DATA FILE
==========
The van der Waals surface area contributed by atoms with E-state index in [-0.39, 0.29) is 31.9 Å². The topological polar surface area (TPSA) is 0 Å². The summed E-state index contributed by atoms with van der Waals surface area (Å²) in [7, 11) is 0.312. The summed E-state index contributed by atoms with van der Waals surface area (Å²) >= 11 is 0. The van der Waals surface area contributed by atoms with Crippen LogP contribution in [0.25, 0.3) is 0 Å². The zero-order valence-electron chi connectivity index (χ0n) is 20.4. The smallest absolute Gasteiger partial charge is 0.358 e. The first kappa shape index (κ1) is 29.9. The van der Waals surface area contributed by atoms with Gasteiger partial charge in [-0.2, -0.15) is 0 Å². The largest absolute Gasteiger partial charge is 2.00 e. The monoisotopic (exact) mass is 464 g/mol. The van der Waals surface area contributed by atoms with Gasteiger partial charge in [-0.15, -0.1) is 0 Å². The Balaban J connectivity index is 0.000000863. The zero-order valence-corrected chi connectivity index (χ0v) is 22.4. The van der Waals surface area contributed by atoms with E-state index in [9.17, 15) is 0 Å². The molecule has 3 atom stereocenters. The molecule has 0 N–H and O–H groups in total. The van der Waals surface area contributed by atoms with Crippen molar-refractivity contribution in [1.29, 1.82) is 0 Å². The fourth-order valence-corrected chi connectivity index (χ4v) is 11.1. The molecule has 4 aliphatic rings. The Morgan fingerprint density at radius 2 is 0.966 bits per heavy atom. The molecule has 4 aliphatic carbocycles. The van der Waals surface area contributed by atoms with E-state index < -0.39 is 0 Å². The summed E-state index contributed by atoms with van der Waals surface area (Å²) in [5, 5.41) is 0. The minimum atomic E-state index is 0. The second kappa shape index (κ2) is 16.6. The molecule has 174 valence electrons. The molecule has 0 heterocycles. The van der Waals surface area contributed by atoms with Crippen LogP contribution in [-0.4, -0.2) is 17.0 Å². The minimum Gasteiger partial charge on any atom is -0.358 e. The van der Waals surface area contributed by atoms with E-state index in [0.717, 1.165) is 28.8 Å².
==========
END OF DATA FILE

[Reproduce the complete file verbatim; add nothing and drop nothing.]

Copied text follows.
The van der Waals surface area contributed by atoms with E-state index in [-0.39, 0.29) is 31.9 Å². The topological polar surface area (TPSA) is 0 Å². The summed E-state index contributed by atoms with van der Waals surface area (Å²) in [7, 11) is 0.312. The summed E-state index contributed by atoms with van der Waals surface area (Å²) >= 11 is 0. The van der Waals surface area contributed by atoms with Crippen LogP contribution in [0.25, 0.3) is 0 Å². The zero-order valence-electron chi connectivity index (χ0n) is 20.4. The smallest absolute Gasteiger partial charge is 0.358 e. The first kappa shape index (κ1) is 29.9. The van der Waals surface area contributed by atoms with Gasteiger partial charge in [-0.2, -0.15) is 0 Å². The largest absolute Gasteiger partial charge is 2.00 e. The monoisotopic (exact) mass is 464 g/mol. The van der Waals surface area contributed by atoms with Gasteiger partial charge in [-0.15, -0.1) is 0 Å². The Balaban J connectivity index is 0.000000863. The zero-order valence-corrected chi connectivity index (χ0v) is 22.4. The van der Waals surface area contributed by atoms with E-state index in [9.17, 15) is 0 Å². The molecule has 3 atom stereocenters. The molecule has 0 N–H and O–H groups in total. The van der Waals surface area contributed by atoms with Crippen molar-refractivity contribution in [1.29, 1.82) is 0 Å². The fourth-order valence-corrected chi connectivity index (χ4v) is 11.1. The molecule has 4 aliphatic rings. The Morgan fingerprint density at radius 2 is 0.966 bits per heavy atom. The molecule has 4 aliphatic carbocycles. The van der Waals surface area contributed by atoms with E-state index < -0.39 is 0 Å². The summed E-state index contributed by atoms with van der Waals surface area (Å²) in [5, 5.41) is 0. The minimum atomic E-state index is 0. The second kappa shape index (κ2) is 16.6. The molecule has 174 valence electrons. The molecule has 0 heterocycles. The van der Waals surface area contributed by atoms with Crippen LogP contribution in [-0.4, -0.2) is 17.0 Å². The minimum Gasteiger partial charge on any atom is -0.358 e. The van der Waals surface area contributed by atoms with E-state index in [0.717, 1.165) is 28.8 Å².